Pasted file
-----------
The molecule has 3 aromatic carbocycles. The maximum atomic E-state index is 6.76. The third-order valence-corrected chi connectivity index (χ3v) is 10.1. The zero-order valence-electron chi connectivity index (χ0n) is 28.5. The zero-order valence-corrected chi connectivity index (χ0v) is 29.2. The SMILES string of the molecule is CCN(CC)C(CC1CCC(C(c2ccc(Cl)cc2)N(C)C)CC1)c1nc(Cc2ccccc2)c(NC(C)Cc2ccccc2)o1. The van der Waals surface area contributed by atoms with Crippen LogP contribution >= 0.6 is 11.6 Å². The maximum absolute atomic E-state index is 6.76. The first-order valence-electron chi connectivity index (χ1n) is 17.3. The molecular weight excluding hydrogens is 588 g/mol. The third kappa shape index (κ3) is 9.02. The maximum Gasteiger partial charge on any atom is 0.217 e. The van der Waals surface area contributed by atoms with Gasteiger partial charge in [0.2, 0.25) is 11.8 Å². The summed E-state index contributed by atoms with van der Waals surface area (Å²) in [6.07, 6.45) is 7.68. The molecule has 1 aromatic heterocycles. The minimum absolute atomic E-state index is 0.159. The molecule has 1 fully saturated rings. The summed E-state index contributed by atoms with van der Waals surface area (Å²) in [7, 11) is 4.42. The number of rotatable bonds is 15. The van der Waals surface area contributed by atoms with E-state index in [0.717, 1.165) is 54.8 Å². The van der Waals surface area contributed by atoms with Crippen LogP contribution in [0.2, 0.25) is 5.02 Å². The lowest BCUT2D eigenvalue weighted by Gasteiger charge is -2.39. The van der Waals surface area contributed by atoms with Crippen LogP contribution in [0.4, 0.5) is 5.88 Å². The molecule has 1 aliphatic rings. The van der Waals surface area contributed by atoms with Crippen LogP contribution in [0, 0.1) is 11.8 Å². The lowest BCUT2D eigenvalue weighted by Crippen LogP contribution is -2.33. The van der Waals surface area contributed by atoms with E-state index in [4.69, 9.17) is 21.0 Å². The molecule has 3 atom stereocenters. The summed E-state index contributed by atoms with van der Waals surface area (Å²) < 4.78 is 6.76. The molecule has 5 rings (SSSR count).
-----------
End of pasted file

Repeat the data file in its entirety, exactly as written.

The molecule has 3 aromatic carbocycles. The maximum atomic E-state index is 6.76. The third-order valence-corrected chi connectivity index (χ3v) is 10.1. The zero-order valence-electron chi connectivity index (χ0n) is 28.5. The zero-order valence-corrected chi connectivity index (χ0v) is 29.2. The SMILES string of the molecule is CCN(CC)C(CC1CCC(C(c2ccc(Cl)cc2)N(C)C)CC1)c1nc(Cc2ccccc2)c(NC(C)Cc2ccccc2)o1. The van der Waals surface area contributed by atoms with Crippen LogP contribution >= 0.6 is 11.6 Å². The maximum absolute atomic E-state index is 6.76. The first-order valence-electron chi connectivity index (χ1n) is 17.3. The molecular weight excluding hydrogens is 588 g/mol. The third kappa shape index (κ3) is 9.02. The maximum Gasteiger partial charge on any atom is 0.217 e. The van der Waals surface area contributed by atoms with Gasteiger partial charge in [0.2, 0.25) is 11.8 Å². The summed E-state index contributed by atoms with van der Waals surface area (Å²) in [6.07, 6.45) is 7.68. The molecule has 1 aromatic heterocycles. The minimum absolute atomic E-state index is 0.159. The molecule has 1 fully saturated rings. The summed E-state index contributed by atoms with van der Waals surface area (Å²) in [7, 11) is 4.42. The number of rotatable bonds is 15. The van der Waals surface area contributed by atoms with E-state index in [0.717, 1.165) is 54.8 Å². The van der Waals surface area contributed by atoms with Crippen LogP contribution in [0.2, 0.25) is 5.02 Å². The lowest BCUT2D eigenvalue weighted by Gasteiger charge is -2.39. The van der Waals surface area contributed by atoms with Crippen LogP contribution in [0.4, 0.5) is 5.88 Å². The molecule has 1 aliphatic rings. The van der Waals surface area contributed by atoms with Crippen LogP contribution in [0, 0.1) is 11.8 Å². The lowest BCUT2D eigenvalue weighted by Crippen LogP contribution is -2.33. The van der Waals surface area contributed by atoms with E-state index in [4.69, 9.17) is 21.0 Å². The molecule has 3 atom stereocenters. The summed E-state index contributed by atoms with van der Waals surface area (Å²) < 4.78 is 6.76. The molecule has 5 rings (SSSR count).